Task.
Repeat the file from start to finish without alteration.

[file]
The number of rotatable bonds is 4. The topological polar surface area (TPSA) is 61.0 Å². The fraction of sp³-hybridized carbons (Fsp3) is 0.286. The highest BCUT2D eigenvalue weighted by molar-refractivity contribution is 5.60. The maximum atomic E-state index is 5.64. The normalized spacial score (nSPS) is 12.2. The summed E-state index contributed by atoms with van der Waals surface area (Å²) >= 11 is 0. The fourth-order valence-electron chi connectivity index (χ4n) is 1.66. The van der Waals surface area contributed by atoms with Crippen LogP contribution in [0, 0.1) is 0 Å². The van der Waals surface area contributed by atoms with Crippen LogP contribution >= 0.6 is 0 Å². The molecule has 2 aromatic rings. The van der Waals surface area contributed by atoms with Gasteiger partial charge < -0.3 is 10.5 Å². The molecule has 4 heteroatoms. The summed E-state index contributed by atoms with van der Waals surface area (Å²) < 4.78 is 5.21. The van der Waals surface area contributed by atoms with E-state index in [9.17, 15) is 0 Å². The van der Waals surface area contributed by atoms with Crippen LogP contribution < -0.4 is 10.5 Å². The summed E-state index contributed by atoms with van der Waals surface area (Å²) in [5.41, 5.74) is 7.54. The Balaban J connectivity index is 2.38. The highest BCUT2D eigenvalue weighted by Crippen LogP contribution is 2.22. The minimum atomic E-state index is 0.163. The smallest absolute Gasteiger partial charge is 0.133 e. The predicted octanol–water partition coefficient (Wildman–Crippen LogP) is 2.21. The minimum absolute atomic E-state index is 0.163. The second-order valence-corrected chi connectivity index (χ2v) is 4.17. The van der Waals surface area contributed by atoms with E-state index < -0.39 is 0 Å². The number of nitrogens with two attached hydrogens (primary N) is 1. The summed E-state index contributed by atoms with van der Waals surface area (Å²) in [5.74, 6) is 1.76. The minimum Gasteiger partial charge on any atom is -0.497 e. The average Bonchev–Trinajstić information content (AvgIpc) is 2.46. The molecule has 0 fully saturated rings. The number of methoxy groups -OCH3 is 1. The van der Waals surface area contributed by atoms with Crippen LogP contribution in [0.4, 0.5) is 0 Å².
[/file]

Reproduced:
The number of rotatable bonds is 4. The topological polar surface area (TPSA) is 61.0 Å². The fraction of sp³-hybridized carbons (Fsp3) is 0.286. The highest BCUT2D eigenvalue weighted by molar-refractivity contribution is 5.60. The maximum atomic E-state index is 5.64. The normalized spacial score (nSPS) is 12.2. The summed E-state index contributed by atoms with van der Waals surface area (Å²) >= 11 is 0. The fourth-order valence-electron chi connectivity index (χ4n) is 1.66. The van der Waals surface area contributed by atoms with Crippen LogP contribution in [0, 0.1) is 0 Å². The van der Waals surface area contributed by atoms with Crippen LogP contribution >= 0.6 is 0 Å². The molecule has 2 aromatic rings. The van der Waals surface area contributed by atoms with Gasteiger partial charge < -0.3 is 10.5 Å². The molecule has 4 heteroatoms. The summed E-state index contributed by atoms with van der Waals surface area (Å²) < 4.78 is 5.21. The van der Waals surface area contributed by atoms with E-state index in [9.17, 15) is 0 Å². The van der Waals surface area contributed by atoms with Crippen LogP contribution < -0.4 is 10.5 Å². The summed E-state index contributed by atoms with van der Waals surface area (Å²) in [5.41, 5.74) is 7.54. The Balaban J connectivity index is 2.38. The highest BCUT2D eigenvalue weighted by Crippen LogP contribution is 2.22. The minimum atomic E-state index is 0.163. The smallest absolute Gasteiger partial charge is 0.133 e. The predicted octanol–water partition coefficient (Wildman–Crippen LogP) is 2.21. The minimum absolute atomic E-state index is 0.163. The second-order valence-corrected chi connectivity index (χ2v) is 4.17. The van der Waals surface area contributed by atoms with E-state index < -0.39 is 0 Å². The number of nitrogens with two attached hydrogens (primary N) is 1. The summed E-state index contributed by atoms with van der Waals surface area (Å²) in [5.74, 6) is 1.76. The minimum Gasteiger partial charge on any atom is -0.497 e. The average Bonchev–Trinajstić information content (AvgIpc) is 2.46. The molecule has 0 fully saturated rings. The number of methoxy groups -OCH3 is 1. The van der Waals surface area contributed by atoms with Crippen LogP contribution in [0.4, 0.5) is 0 Å².